Connect with us

Featured Review

Sting ★



Released: 31st May 2024

Director: Kiah Roache-Turner

Starring: Alyla Browne, Ryan Corr, Penelope Mitchell, Jermaine Fowler, Noni Hazlehurst

In the space of a month and a half we have had two types of arachnid horror features. The first being the formally impressive and politically astute Vermines (Infested), directed by Sébastien Vaniček, that plays and interrogates with the notion of infestation and arachnophobia, and the second being Kiah Roached-Turner’s unimpressive, tonally confused and quite honestly lifeless recent feature Sting. A play by the rules, A to B slump that ceases to reinvent or take any kind of real risk, ultimately becoming yet
another tick box exercise in the current horror climate.

Charlotte, an unruly but remarkably independent 12-year old girl, who has a newfound obsession with comics discovers an ominous, red-backed spider in her room. This spider, unbeknownst to her or anyone in her family, has randomly fallen from the sky, landing directly in her playhouse in the form of an egg. With the endless homages, winks and glorifying of previous horror masterworks, this egg looks remarkably like the Xenomorph eggs from Ridley Scott’s Alien franchise. To be even more honest, the ten-second practical unhatching of the egg to reveal the named “Sting” is about as interesting as
Sting actually gets.

Sting is so blunt, bland and formally uninteresting in any of its audio-visual presentation, it almost feels wasteful. From the facade of kinetic cinematography, endlessly pushing and pulling into characters facial reactions, to the one-note borderline, monotonous non-diegetic score that seems to go absolutely nowhere. Not to mention maybe the year’s worst writing and comedy beats, it is tough to find anything that I particularly enjoyed about watching Sting.

Where old-school horror pictures flourished in being so spine-tingling, such as Frank Marshall’s ever-terrifying 1990 film Arachnophobia, were in the sensory, corporeal fear and terror inducing portrayals of the invasion of the human body. These works would investigate human-kinds instinctual relationship to otherness and our fear of the unknown as well as being genuinely ‘wincey’ and chilling in their formal presentation. The closest Sting gets to any of this, is in a wonderful, practical body invasion sequence. One of the characters from the apartment block comes into contact with Sting and it is at this point that I slowly sat forward in my seat. Sting leeches and rapidly hurls itself onto this character’s face and crawls down to their neck. It is at this moment that Roache-Turner’s interest in the human body and the notion of infestation is most interesting as he decidedly uses practical effects to display the invasion. Again though, this is only momentary, before the onslaught and barrage of crass and ghastly performances and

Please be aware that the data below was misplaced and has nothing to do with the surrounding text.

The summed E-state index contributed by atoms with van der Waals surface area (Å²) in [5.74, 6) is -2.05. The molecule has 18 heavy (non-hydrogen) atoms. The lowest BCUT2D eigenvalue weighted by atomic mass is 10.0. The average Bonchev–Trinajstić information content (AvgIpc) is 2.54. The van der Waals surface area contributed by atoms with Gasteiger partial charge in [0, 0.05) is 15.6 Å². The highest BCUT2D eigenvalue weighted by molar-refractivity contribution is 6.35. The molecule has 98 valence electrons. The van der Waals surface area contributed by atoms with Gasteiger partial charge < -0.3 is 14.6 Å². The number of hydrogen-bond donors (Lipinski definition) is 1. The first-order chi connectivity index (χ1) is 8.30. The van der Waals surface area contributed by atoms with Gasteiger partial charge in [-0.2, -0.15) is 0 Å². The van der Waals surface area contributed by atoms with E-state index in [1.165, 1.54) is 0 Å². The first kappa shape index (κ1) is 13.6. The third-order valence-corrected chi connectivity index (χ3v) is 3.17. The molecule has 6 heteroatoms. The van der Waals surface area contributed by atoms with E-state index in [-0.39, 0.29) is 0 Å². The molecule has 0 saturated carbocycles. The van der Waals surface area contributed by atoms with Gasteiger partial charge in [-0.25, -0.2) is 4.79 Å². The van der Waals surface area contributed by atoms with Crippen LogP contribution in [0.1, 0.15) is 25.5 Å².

directorial decision making strips apart all of these half-decent moments in Sting.

The difficulty I predominantly have with Sting is that even with all its B-Movie schlock and practical potential. It refuses to even be enjoyable or interesting in any kind of way. As a critic who prides themselves in their endless devotion and love for horror and genre filmmaking, Sting entirely sucked the life out of me.

Just For You